Households across the Maldives are facing higher electricity bills in March after the government revised tariff rates and decided to discontinue electricity subsidies beginning next month.
The new rates were announced at a joint press conference yesterday by the energy ministry, the State Electricity Company, Fenaka Corporation, and the National Social Protection Agency.
Aside from the capital Malé and its suburbs Hulhumalé and Vilimalé, the electricity tariff has been harmonised to a standard rate for all other inhabited islands.
In the Greater Malé Region, the rates for usage below 400 units have been lowered by up to 25 laari, whilst the rate for usage above 400 units have been raised by 40 laari. But in the absence of the electricity subsidy, March’s electricity bill for all households will increase by more than 20 percent.
According to figures released by the energy ministry today, households in the Malé region who use 100 units will see an increase of about MVR60 a month.
- 200 units – an increase of MVR110
- 300 units – an increase of MVR130
- 400 units – an increase of MVR150
- 500 units – an increase of MVR243
In the rest of the country, customers in the domestic category who use 100 units will see an increase of about MVR80.
- 200 units – an increase of MVR135
- 300 units – an increase of MVR125
State Minister for Energy Abdul Matheen told the press yesterday that about 89 percent of households in the atolls use less than 400 units per month. But STELCO, the state-owned company that provides electricity in the Malé region, has not revealed the average usage of households in the capital.
According to the Fenaka Corporation, the state-owned utility company that manages island powerhouses, households with usage below 400 units will not have to pay a fuel surcharge as long as the price of diesel remains below MVR10.75 per litre.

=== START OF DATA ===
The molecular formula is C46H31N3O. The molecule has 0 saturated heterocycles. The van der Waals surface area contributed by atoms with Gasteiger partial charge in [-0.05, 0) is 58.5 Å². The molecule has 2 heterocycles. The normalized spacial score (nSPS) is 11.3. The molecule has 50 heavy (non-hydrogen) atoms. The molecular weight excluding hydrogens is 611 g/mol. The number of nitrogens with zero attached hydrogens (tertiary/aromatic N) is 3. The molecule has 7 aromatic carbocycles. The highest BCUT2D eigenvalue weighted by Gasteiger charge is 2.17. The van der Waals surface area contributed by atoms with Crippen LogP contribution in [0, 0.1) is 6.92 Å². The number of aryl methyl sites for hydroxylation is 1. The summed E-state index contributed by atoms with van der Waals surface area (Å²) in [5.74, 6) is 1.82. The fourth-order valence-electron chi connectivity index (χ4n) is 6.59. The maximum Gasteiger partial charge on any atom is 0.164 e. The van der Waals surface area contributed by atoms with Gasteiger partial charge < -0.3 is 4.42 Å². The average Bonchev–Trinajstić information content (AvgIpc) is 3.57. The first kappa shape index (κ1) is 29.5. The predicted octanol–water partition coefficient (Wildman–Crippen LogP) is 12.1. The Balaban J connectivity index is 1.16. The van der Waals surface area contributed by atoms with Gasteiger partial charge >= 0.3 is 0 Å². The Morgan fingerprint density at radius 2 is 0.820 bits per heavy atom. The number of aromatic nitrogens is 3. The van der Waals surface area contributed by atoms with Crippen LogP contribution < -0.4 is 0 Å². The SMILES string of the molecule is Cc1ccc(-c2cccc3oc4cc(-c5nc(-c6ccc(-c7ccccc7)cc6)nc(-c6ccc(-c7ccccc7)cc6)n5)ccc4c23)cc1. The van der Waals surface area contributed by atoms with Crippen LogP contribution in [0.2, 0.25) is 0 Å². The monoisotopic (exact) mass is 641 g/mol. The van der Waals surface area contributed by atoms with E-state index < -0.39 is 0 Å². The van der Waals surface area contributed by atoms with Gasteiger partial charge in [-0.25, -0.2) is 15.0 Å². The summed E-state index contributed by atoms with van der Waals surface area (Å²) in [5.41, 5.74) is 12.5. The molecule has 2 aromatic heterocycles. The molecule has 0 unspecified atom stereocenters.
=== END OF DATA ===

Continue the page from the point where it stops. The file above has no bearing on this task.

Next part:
The State Trading Organisation, the main importer of oil in the Maldives, reduced the price of diesel from MVR9.25 per litre to MVR9.05 per litre this week, because of oil prices falling below US$30 per barrel,
Matheen meanwhile said the changes will save about MVR700 million (US$45.4million) from the government’s recurrent expenditure this year.
“Last year MVR716 million was provided as subsidies. With the change in the price of electricity, STELCO will become a company that operates without a government subsidy,” he said.
The electricity tariff was last revised in 2009 under former President Mohamed Nasheed’s administration, which also introduced electricity subsidies in the same year.
Targeting subsidies to the needy has been a longstanding recommendation of the International Monetary Fund.
In April last year, hundreds of people in the capital queued for hours to submit forms after the government announced plans to target the electricity subsidy to the poor.
However, after extending a deadline for submission, the government did not implement the policy.
The government meanwhile stood by its decision to cut subsidies for businesses in the atolls last year, a move that sparked protests across the country after bills at shops and restaurants doubled and even tripled in some cases.
The change in electricity charges can be calculated via the energy ministry website.
Additional reporting and writing by Mohamed Saif Fathih